Ebert gives last thumbs up to Malick’s To the Wonder

By Jon Catlin

Both times I saw director Terrence Malick’s The Tree of Life (2011) in theaters, once in the U.K. and once in the Chicago suburbs, impatient audience members laughed in disbelief and left mid-screening. Other theaters purportedly knew enough to post notices at the box office: “Art film—no refunds.”

On seeing Malick’s latest, To the Wonder, returning viewers will quickly identify its stunning cinematography and rich soundtrack, as well as its ambitious philosophical and religious themes, as those of The Tree of Life. More similar to its predecessor still, To the Wonder is not exactly easy to follow.

As many have noted, To the Wonder was the last film reviewed by Chicago Sun-Times film critic Roger Ebert before he passed away three weeks ago. While The Tree of Life scored a prized four out of four stars, To the Wonder would have to make do with three and a half.

Ebert wrote of The Tree of Life, “I don’t know when a film has connected more immediately with my own personal experience….If I set out to make an autobiographical film, and if I had Malick’s gift, it would look so much like this.” Critics have so taken the film’s autobiographical hints (Malick grew up in central Texas in the 1950s, the setting of The Tree of Life) that Slate’s Forrest Wickman called the last two films portents of “Malick’s personal period.” And this for a man notoriously reclusive, not having given an interview since the 1970s. To the Wonder is only his sixth feature film in his 40-year career as a filmmaker.

What The Tree of Life did in its analysis of human life and faith, To the Wonder does for love, that cardinal Christian virtue whose elusiveness the film lays bare. Addressing troubles brought on by a rapidly diversifying world and the ensuing teetering of institutions like marriage, family, faith, and church, the film examines domains of love, framing the beauty and challenge of romance in parallel with that of love for God in an age when both seem under siege.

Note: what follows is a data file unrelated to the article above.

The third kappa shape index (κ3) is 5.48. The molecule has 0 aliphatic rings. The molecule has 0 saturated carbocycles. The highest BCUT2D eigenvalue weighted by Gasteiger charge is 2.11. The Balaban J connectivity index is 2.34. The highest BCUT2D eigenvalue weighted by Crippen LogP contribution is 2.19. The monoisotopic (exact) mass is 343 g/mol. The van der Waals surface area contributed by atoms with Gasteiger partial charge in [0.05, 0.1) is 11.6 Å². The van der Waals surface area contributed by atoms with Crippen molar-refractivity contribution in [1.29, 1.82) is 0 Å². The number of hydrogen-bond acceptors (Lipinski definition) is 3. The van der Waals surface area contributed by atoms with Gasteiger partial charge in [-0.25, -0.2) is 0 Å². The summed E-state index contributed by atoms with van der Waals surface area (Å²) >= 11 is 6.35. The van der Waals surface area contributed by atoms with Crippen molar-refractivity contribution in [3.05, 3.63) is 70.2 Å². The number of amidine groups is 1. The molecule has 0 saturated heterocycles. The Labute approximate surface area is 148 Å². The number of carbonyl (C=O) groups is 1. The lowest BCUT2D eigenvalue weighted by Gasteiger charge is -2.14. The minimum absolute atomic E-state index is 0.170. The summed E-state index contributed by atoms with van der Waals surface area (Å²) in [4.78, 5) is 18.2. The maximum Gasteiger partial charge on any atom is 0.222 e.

The film centers around Neil (Ben Affleck), an American man who meets a French woman, Marina (Olga Kurylenko), in Paris and takes her and her daughter back to live with him in a small town in his native Oklahoma. In the film, as in Malick’s life, the Parisienne doesn’t take easily to life in the American heartland. For a brief interlude, she returns to France only to find the once-delightful Paris “dreadful” and ultimately returns to the U.S. and Neil.

While Marina is away, Neil returns to seeing Jane (Rachel McAdams), his high school sweetheart, again following Malick’s biography. Jane counters Marina’s European charm with her ranch-girl character and rugged American beauty. Neil and Jane share a passionate but fleeting romantic reconnection, as Neil suddenly breaks it off, perhaps knowing that Marina longs to return to him. She indeed returns and the two finally do marry, but none of it comes easily, or with any promise for certainty.